Concurrent Engineering helps University students design a CubeSat mission to tackle space debris
An ambitious group of 30 university students from 14 different ESA Member and Associate Stateshave completed ESA Academy’sCubeSats Concurrent Engineering Workshop 2019. Held from 15 to 18 January 2019 at ESA Academy’s Training and Learning Facilityin ESEC-Galaxia, Belgium, this intensive workshop utilised ESA’s educational Concurrent Design Facility.
The students all belong to university CubeSat teams. CubeSats are small but fully-functional satellites, standardised in units of 10x10x10cm. They are often favoured by universities as their small size and weight makes launching them into space a realistic proposition.
Explained a student from the Carleton University, Canada: “This was an all-around amazing experience where I was able to learn a significant amount about the design of CubeSats and bring that back to my team at the university. It was a great opportunity to work with students and professionals with immense knowledge and passion for satellite design and space applications.”
This workshop’s goal was to demonstrate to the students how Concurrent Engineering could be used to successfully develop a mission concept. Concurrent Engineering is a design approach where all stages of a project are worked on simultaneously. This is challenging, as a small change to one satellite subsystem can have significant impacts on other subsystems. However, the potential benefits are many, including a vast increase in overall project development efficiency.
To aid their learning, the students were issued a challenge: use Concurrent Engineering to develop a technology demonstrator mission that would test technologies to help in cleaning up space debris. Sometimes called “space junk”, this is countless pieces of human-made debris in orbit, creating hazards for spacecraft. Space debris poses an increasing problem as we send more craft into space, and no adequate solution has yet been implemented. Concepts for the removal of space debris are being studied within ESA and European industry, using different options for capturing debris.
Concurrent Engineering sessions were complemented with CubeSat-related lectures, boosting students’ knowledge of these versatile satellites. Information was also given about the Fly Your Satellite! programme run by the ESA Education Office, in which students are helped to develop their own CubeSats, and can even launch them into space!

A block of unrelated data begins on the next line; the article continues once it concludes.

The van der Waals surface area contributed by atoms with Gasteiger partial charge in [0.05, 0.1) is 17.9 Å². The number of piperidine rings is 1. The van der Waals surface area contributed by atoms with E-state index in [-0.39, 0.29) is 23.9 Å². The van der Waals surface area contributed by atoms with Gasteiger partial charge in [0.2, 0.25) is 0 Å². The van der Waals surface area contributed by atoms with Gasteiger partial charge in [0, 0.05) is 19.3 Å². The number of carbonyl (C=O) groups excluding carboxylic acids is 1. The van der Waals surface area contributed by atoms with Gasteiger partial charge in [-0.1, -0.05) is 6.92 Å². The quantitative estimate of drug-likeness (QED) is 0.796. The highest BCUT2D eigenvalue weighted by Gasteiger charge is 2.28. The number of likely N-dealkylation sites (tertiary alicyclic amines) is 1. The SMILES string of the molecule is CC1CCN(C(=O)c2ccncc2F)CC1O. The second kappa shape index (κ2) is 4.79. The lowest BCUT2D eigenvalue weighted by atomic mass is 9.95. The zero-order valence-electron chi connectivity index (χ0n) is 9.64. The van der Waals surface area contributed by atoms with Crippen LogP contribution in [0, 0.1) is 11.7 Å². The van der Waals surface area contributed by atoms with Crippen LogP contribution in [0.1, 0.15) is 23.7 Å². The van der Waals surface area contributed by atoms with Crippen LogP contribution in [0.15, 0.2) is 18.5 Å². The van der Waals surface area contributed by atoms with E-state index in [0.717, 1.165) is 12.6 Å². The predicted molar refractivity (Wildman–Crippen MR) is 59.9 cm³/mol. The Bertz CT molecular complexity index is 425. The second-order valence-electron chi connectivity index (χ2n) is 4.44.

Once the students had sufficient background knowledge, they began to work on the mission known as “Stabilisation Experiment with Tethered Satellites” – SETS for short. Working in small teams, they focussed on seven disciplines: mission analysis, attitude and Orbit Control Systems (AOCS), communications, power, configuration, thermal and system engineering.
“I was surprised about the amount of knowledge I gained,” said a student from Centrale Supelec, France, “especially for managing space projects. I discovered Concurrent Engineering, and I will probably try out this process back in my University. Getting together 30 highly-qualified students, supervised by ESA experts, allowed us to be 10 times faster than in my own project at home, which was amazing!”
The Open Concurrent Design Tool (OCDT), which is used by ESA specialists in the ESTEC CDF, was utilised by the students to great effect. Each group began to understand how their own subsystem design parameters impacted other designs, and sought to make the end result greater than the sum of its parts. Sometimes trade-offs needed to be negotiated, and intense discussions were had, all in aid of the ultimate goal of producing a successful mission concept. After three days of hard work refining subsystems, the students finalised the preliminary design of SETS.
The students then presented their results to the ESA experts. SETS would consist of two 3-unit CubeSats in a Low Earth Orbit aiming to test the controllability of the two satellites connected by a tether, simulating the stabilisation and removal of a piece of space debris which has been captured. The ESA experts were impressed at how the students had grasped the concepts discussed early in the workshop, and had put them into practice.
“The CubeSats Concurrent Engineering Workshop 2019 was simply amazing,” commented a student from the Fachhochschule Wiener Neustadt, Austria. “Using cutting edge technology to work with great people on an interesting project, supervised by knowledgeable and kind professionals. Easily one of the highlights of my education!”
Having completed the workshop, the students are now much better prepared to return to their universities to develop their own CubeSats, and perhaps even apply for a future edition of the Fly Your Satellite! programme.
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